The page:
The digitization of our lives has raised demand to establish safer and more secure ways for us to provide accurate identification for online transactions. The need to establish a ubiquitous “trusted identity” has set in motion new government initiatives to bring together stakeholders for open discussions on what identification strategies are the most effective and support protection of civil liberties and privacy while promoting interoperability.
Recently, we had the pleasure of interviewing Jim Shiere from the National Institute for Trusted Identities in Cyberspace (NSTIC) to talk about the agency’s mission and objectives, the work they are doing to foster the creation of that trusted identity, and how they are actively funding several pilot projects that rely on cooperation from otherwise disparate entities to establish more standards-based, secure ways to identify ourselves.
- A background on who NSTIC is, their mission and objectives, and details on the goal of creating an “Identity Ecosystem.”
- What processes and structure are needed to meet the goals of NSTIC?
- Why is now the right time to establish a national strategy for trusted identities in cyberspace?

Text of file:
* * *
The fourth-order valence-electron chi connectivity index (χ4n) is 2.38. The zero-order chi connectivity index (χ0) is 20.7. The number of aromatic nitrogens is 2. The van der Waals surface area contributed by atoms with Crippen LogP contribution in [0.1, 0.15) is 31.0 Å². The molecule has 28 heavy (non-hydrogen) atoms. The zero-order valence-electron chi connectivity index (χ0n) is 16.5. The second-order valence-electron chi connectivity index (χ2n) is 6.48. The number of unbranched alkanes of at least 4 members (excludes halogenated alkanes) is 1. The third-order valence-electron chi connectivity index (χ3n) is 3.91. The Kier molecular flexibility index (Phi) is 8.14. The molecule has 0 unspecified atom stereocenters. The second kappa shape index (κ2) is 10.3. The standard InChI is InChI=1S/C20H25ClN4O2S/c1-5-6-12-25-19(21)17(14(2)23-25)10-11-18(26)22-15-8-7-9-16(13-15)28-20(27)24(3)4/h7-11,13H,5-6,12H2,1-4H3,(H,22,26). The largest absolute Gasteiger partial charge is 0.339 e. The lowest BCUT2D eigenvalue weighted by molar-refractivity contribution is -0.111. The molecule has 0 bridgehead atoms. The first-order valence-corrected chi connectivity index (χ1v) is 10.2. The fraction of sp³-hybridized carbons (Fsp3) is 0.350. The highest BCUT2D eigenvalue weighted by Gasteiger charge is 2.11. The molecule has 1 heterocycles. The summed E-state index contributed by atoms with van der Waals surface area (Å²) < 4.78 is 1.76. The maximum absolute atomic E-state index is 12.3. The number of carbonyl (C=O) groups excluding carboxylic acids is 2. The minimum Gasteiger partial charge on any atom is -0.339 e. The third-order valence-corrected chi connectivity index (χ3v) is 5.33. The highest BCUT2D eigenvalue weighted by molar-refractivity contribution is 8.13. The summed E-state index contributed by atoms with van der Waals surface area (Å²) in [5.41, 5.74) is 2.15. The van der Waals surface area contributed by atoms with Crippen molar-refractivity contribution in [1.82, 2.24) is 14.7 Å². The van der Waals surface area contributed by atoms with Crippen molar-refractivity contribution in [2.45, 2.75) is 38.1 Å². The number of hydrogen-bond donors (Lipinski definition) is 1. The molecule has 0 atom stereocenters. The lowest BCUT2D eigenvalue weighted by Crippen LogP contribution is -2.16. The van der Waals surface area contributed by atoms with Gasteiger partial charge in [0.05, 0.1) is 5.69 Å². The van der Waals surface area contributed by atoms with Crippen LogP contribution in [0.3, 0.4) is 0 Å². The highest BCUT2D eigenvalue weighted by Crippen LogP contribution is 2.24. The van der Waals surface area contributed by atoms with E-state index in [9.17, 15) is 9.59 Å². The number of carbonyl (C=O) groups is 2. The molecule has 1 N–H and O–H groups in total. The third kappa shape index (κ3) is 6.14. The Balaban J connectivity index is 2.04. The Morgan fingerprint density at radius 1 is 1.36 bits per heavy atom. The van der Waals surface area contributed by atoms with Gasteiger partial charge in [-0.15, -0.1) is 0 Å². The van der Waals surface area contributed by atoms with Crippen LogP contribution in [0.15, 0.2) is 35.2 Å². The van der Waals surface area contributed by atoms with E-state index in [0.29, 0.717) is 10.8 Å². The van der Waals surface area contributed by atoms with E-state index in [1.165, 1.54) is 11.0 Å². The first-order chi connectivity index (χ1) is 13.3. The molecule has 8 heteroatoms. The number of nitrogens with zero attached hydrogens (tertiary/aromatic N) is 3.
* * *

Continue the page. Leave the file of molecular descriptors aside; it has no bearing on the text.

- How easy has it become for criminals to steal online identities? Is there a shared, societal cost of identity theft?
- How delicate is the balance between creating trusted online identities and the right to privacy and what safeguards are in place to protect it?
- The benefits and value of a standards-based trusted identity for patients in healthcare.
- How NSTIC is working with the ONC and private entities to advance the initiative of establishing a trusted identity for patients in healthcare.
- NIST has interoperable standards for iris, face, and fingerprint biometrics but other forms of biometrics don’t yet have a standard. Would NSTIC ever recommend for an organization that wants to implement an identity credentialing program to select a technology that does not have an interoperable standard? How could a non-standardized identity credential hinder an organization in the future?
- As the healthcare industry moves towards a more patient centric model and opens data access to patients through online portals and other tools, what impact could a trusted online identity have on reducing medical identity theft?
- What NSTIC is doing at Inova in their AAMVA pilot in terms of “what’s next” for patient security and privacy.
Understanding more about the steps our federal government is taking to advance the trusted identity in cyberspace initiative is important in order to grasp the challenges faced and the enormity of the task.
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